location: publications / books / Prisoners of Isolation: Solitary Confinement in Canada / Chapter 5 The Penitentiariesí Response to the McCann Case: Canadaís New Prisons of Isolation / Administrative Segregation in the 1980s / The Special Handling Units

Like the prisoners in Millhaven, the prisoners in the CDC see the recent manipulation of the phase program as insignificant compared to the changes introduced in 1980 through the new commissionerís directive which established the normal duration of containment in the SHU at two years. To the prisoners in the CDC this is the clearest possible evidence that time is indeed the only program in the special handling unit. They are not alone in this judgment; their view is now shared by the prison psychologist. In my interview with him in August 1980 he had expressed the opinion that he was able to help the well-motivated prisoner to achieve his early release from SHU. In May 1982 he expressed extreme cynicism about being able to help anyone in SHU. As he saw it, the establishment of a minimum period of two years in SHU undermined any prospect of motivating prisoners to do something positive in order to get out. He was of the view that because of the minimum term, individual program plans were psychological nonsense. Most important, he expressed the view that the six-month national-committee review process was now a review in name only. ĎTalking to the review committee now is like talking to robots. They donít listen. They go through the motions of listening to the individual case but they end up deciding when to release a prisoner according to the time periods in the directive.í129

On my second visit to the CDC in May 1982, I also interviewed Edgar Roussel. Mr Roussel had spent a total of four years in the special handling unit, relieved only by a few weeks in Laval Penitentiary. He had also experienced the old-style segregation unit of Quebecís nineteenth-century prison, St Vincent de Paul. As the previously quoted extracts from his letters indicate, he is intelligent and articulate. I showed Edgar Roussel a draft of what I had written about the SHUs and their relationship to the old segregation units such as the penthouse of the British Columbia Penitentiary. I asked him how he would summarize the nature of doing time in a special handling unit for those who would never experience it. This is what he told me.

A man to be a man must be able to exercise initiative. In here they take that away from you. The worst thing about the SHU is that you are totally dependent on the guards. You need them for everything. They even control the temperature of your shower. A man must have ideals. In here there is no respect for your ideals. You are nothing to them except a dangerous animal. A man needs to have a sense of territory even if it is only very small. In here there is no respect for that. Even inside your cell, because of the catwalk above you, the guards are stepping oní your territory. Outside your cell, particularly in the common room where you are with ten men chosen as your companions by the guards, you are always stepping on someoneís territory. A man must have a clear sense of who he is. In here in order to get out you have to borrow a personality that is not your own. This place breeds deceit at the same time as it breeds violence. I could go along with a segregation unit if it served some purpose. This place doesnít. Itís like living on another planet. 130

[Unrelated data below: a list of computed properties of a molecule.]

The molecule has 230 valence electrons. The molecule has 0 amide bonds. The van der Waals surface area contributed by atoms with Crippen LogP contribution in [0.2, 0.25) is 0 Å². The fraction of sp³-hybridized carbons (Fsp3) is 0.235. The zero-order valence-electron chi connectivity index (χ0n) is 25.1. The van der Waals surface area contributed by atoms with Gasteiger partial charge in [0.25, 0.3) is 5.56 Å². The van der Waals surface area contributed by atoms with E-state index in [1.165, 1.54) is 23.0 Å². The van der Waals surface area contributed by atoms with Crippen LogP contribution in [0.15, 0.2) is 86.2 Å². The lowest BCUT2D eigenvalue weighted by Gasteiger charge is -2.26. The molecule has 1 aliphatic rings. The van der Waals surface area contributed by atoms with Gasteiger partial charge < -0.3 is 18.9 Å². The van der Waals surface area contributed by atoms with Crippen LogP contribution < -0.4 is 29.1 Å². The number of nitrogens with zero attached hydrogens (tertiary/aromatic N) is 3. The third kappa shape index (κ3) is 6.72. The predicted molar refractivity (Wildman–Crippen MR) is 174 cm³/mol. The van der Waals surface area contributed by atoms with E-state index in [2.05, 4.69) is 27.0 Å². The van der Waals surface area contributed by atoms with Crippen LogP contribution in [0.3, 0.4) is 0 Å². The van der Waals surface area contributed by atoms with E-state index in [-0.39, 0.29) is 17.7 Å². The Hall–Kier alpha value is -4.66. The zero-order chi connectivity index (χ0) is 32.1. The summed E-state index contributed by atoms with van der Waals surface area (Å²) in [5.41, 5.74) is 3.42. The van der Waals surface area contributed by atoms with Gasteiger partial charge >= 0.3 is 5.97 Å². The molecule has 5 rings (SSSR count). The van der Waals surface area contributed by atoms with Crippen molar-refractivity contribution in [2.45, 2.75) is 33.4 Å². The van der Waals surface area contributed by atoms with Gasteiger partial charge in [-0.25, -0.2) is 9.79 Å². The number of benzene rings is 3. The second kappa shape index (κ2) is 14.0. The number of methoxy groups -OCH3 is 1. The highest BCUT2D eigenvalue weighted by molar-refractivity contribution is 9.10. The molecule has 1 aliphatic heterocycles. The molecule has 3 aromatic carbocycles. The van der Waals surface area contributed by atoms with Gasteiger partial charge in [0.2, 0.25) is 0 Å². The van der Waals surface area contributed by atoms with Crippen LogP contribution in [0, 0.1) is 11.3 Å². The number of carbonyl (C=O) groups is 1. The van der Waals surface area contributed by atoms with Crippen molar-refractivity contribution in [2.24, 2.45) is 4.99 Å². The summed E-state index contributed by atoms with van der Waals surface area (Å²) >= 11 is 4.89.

I spent two hours with Edgar Roussel in the interview room of block 5. We were separated by a wall on top of which was a thick lattice-wire grill. Looking through that grill it was impossible to see both of Edgar Rousselís eyes at once. After about thirty minutes his face no longer appeared as a whole face but rather as disconnected fragments. Before my eyes, Edgar Roussel appeared to disintegrate. The statement in his letter to the Honourable Mark McGuigan that the aim of the SHU is to Ďassassinateí the prisonerís personality never seemed more real. As I left the CDC at the end of the interview, I was shown the small cemetery located just outside the perimeter fence. It is the burial ground for men who die in the penitentiary and whose bodies are not claimed by relatives. Inscribed on the headstones in this small windswept plot of earth are not the names of the men, but their penitentiary numbers. Reducing a man to nothing but a number and burying him is a far more accurate reflection of the psychological reality of the special handling unit than is the rhetoric of Dr Vantourís phase program.

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